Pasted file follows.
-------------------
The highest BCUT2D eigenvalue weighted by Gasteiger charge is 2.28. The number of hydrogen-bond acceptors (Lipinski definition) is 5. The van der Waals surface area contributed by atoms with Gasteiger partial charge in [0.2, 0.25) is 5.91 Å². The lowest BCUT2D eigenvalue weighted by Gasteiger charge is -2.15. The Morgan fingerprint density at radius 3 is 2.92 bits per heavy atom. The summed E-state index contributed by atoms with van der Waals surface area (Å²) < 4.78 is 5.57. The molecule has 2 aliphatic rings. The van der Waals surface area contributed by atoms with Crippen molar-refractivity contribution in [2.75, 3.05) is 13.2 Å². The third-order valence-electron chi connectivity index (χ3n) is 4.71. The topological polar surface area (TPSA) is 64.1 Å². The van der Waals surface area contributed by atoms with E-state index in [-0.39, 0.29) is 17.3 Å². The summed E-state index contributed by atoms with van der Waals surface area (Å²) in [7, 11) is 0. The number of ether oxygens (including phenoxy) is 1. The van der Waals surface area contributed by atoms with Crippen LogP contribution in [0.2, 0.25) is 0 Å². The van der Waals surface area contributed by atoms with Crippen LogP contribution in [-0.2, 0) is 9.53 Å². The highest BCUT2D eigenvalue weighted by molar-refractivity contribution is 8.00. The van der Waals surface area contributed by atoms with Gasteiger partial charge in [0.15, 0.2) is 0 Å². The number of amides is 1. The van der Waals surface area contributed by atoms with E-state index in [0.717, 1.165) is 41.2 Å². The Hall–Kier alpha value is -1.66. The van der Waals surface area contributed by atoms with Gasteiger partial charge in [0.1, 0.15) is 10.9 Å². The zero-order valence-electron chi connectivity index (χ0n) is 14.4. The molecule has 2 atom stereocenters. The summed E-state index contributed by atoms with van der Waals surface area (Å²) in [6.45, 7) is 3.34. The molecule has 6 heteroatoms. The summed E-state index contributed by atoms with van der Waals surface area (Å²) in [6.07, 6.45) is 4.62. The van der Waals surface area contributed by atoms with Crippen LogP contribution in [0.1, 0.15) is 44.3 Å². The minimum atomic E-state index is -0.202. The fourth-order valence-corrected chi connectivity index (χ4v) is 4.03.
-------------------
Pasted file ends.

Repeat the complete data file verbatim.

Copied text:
The highest BCUT2D eigenvalue weighted by Gasteiger charge is 2.28. The number of hydrogen-bond acceptors (Lipinski definition) is 5. The van der Waals surface area contributed by atoms with Gasteiger partial charge in [0.2, 0.25) is 5.91 Å². The lowest BCUT2D eigenvalue weighted by Gasteiger charge is -2.15. The Morgan fingerprint density at radius 3 is 2.92 bits per heavy atom. The summed E-state index contributed by atoms with van der Waals surface area (Å²) < 4.78 is 5.57. The molecule has 2 aliphatic rings. The van der Waals surface area contributed by atoms with Crippen molar-refractivity contribution in [2.75, 3.05) is 13.2 Å². The third-order valence-electron chi connectivity index (χ3n) is 4.71. The topological polar surface area (TPSA) is 64.1 Å². The van der Waals surface area contributed by atoms with E-state index in [-0.39, 0.29) is 17.3 Å². The summed E-state index contributed by atoms with van der Waals surface area (Å²) in [7, 11) is 0. The number of ether oxygens (including phenoxy) is 1. The van der Waals surface area contributed by atoms with Crippen LogP contribution in [0.2, 0.25) is 0 Å². The van der Waals surface area contributed by atoms with Crippen LogP contribution in [-0.2, 0) is 9.53 Å². The highest BCUT2D eigenvalue weighted by molar-refractivity contribution is 8.00. The van der Waals surface area contributed by atoms with Gasteiger partial charge in [0.15, 0.2) is 0 Å². The number of amides is 1. The van der Waals surface area contributed by atoms with E-state index in [0.717, 1.165) is 41.2 Å². The Hall–Kier alpha value is -1.66. The van der Waals surface area contributed by atoms with Gasteiger partial charge in [0.1, 0.15) is 10.9 Å². The zero-order valence-electron chi connectivity index (χ0n) is 14.4. The molecule has 2 atom stereocenters. The summed E-state index contributed by atoms with van der Waals surface area (Å²) in [6.45, 7) is 3.34. The molecule has 6 heteroatoms. The summed E-state index contributed by atoms with van der Waals surface area (Å²) in [6.07, 6.45) is 4.62. The van der Waals surface area contributed by atoms with Crippen LogP contribution in [0.1, 0.15) is 44.3 Å². The minimum atomic E-state index is -0.202. The fourth-order valence-corrected chi connectivity index (χ4v) is 4.03.